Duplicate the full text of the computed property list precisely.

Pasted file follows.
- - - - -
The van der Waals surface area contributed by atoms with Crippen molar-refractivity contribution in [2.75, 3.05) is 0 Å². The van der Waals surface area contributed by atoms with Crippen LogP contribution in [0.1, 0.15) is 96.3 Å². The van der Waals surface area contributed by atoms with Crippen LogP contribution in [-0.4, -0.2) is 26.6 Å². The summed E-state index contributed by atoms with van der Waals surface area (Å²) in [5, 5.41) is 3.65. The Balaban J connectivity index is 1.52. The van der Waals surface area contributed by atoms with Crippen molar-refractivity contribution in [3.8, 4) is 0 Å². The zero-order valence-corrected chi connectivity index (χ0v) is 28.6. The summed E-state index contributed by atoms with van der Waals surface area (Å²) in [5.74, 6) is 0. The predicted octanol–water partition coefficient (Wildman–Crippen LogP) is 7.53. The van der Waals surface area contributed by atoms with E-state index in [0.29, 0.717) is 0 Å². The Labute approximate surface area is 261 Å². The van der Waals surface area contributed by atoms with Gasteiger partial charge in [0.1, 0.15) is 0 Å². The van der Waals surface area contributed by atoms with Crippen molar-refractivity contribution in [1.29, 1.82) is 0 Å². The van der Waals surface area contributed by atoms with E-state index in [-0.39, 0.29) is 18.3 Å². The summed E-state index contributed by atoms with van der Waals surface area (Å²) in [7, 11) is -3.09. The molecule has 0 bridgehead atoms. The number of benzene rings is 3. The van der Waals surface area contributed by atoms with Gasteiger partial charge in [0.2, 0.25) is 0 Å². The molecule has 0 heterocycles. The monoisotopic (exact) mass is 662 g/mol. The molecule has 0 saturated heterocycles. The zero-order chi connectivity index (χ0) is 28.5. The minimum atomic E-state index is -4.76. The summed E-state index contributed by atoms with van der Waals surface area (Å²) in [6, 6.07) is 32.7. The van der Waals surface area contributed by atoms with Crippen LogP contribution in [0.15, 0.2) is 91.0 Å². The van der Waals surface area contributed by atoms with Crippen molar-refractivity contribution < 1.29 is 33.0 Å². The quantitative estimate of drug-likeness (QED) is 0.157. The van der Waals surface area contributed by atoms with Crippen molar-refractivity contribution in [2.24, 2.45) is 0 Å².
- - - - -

The van der Waals surface area contributed by atoms with Crippen molar-refractivity contribution in [2.75, 3.05) is 0 Å². The van der Waals surface area contributed by atoms with Crippen LogP contribution in [0.1, 0.15) is 96.3 Å². The van der Waals surface area contributed by atoms with Crippen LogP contribution in [-0.4, -0.2) is 26.6 Å². The summed E-state index contributed by atoms with van der Waals surface area (Å²) in [5, 5.41) is 3.65. The Balaban J connectivity index is 1.52. The van der Waals surface area contributed by atoms with Crippen molar-refractivity contribution in [3.8, 4) is 0 Å². The zero-order valence-corrected chi connectivity index (χ0v) is 28.6. The summed E-state index contributed by atoms with van der Waals surface area (Å²) in [5.74, 6) is 0. The predicted octanol–water partition coefficient (Wildman–Crippen LogP) is 7.53. The van der Waals surface area contributed by atoms with E-state index in [0.29, 0.717) is 0 Å². The Labute approximate surface area is 261 Å². The van der Waals surface area contributed by atoms with Gasteiger partial charge in [0.1, 0.15) is 0 Å². The van der Waals surface area contributed by atoms with Crippen molar-refractivity contribution in [1.29, 1.82) is 0 Å². The van der Waals surface area contributed by atoms with E-state index in [-0.39, 0.29) is 18.3 Å². The summed E-state index contributed by atoms with van der Waals surface area (Å²) in [7, 11) is -3.09. The molecule has 0 bridgehead atoms. The number of benzene rings is 3. The van der Waals surface area contributed by atoms with Gasteiger partial charge in [0.2, 0.25) is 0 Å². The molecule has 0 heterocycles. The monoisotopic (exact) mass is 662 g/mol. The molecule has 0 saturated heterocycles. The zero-order chi connectivity index (χ0) is 28.5. The minimum atomic E-state index is -4.76. The summed E-state index contributed by atoms with van der Waals surface area (Å²) in [6, 6.07) is 32.7. The van der Waals surface area contributed by atoms with Crippen LogP contribution in [0.15, 0.2) is 91.0 Å². The van der Waals surface area contributed by atoms with Crippen molar-refractivity contribution < 1.29 is 33.0 Å². The quantitative estimate of drug-likeness (QED) is 0.157. The van der Waals surface area contributed by atoms with Crippen molar-refractivity contribution in [2.24, 2.45) is 0 Å².